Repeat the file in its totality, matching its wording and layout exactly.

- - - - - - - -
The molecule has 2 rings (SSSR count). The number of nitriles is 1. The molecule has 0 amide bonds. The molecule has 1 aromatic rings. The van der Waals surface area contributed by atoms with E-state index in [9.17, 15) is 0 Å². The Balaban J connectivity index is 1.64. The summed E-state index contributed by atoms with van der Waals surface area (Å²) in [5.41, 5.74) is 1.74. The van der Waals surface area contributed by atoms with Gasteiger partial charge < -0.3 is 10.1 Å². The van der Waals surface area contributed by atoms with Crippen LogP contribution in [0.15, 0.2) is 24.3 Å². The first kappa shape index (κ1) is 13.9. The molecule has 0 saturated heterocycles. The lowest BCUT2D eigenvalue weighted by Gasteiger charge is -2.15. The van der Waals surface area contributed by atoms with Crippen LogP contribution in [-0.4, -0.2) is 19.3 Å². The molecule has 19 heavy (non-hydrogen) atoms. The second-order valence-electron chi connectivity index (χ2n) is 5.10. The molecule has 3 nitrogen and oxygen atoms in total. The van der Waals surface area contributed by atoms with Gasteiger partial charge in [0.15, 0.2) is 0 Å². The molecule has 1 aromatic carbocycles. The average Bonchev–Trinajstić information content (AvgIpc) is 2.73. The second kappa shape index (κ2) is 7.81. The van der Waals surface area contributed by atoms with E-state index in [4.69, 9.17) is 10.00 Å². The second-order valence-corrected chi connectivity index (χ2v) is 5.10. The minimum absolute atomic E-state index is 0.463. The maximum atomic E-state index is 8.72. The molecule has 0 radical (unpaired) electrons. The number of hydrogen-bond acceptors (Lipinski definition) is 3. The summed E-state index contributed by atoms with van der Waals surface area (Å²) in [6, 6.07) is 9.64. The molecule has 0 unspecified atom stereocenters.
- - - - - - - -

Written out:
The molecule has 2 rings (SSSR count). The number of nitriles is 1. The molecule has 0 amide bonds. The molecule has 1 aromatic rings. The van der Waals surface area contributed by atoms with E-state index in [9.17, 15) is 0 Å². The Balaban J connectivity index is 1.64. The summed E-state index contributed by atoms with van der Waals surface area (Å²) in [5.41, 5.74) is 1.74. The van der Waals surface area contributed by atoms with Gasteiger partial charge < -0.3 is 10.1 Å². The van der Waals surface area contributed by atoms with Crippen LogP contribution in [0.15, 0.2) is 24.3 Å². The first kappa shape index (κ1) is 13.9. The molecule has 0 saturated heterocycles. The lowest BCUT2D eigenvalue weighted by Gasteiger charge is -2.15. The van der Waals surface area contributed by atoms with Crippen LogP contribution in [-0.4, -0.2) is 19.3 Å². The molecule has 19 heavy (non-hydrogen) atoms. The second-order valence-electron chi connectivity index (χ2n) is 5.10. The molecule has 3 nitrogen and oxygen atoms in total. The van der Waals surface area contributed by atoms with Gasteiger partial charge in [0.15, 0.2) is 0 Å². The molecule has 1 aromatic carbocycles. The average Bonchev–Trinajstić information content (AvgIpc) is 2.73. The second kappa shape index (κ2) is 7.81. The van der Waals surface area contributed by atoms with E-state index in [4.69, 9.17) is 10.00 Å². The second-order valence-corrected chi connectivity index (χ2v) is 5.10. The minimum absolute atomic E-state index is 0.463. The maximum atomic E-state index is 8.72. The molecule has 0 radical (unpaired) electrons. The number of hydrogen-bond acceptors (Lipinski definition) is 3. The summed E-state index contributed by atoms with van der Waals surface area (Å²) in [6, 6.07) is 9.64. The molecule has 0 unspecified atom stereocenters.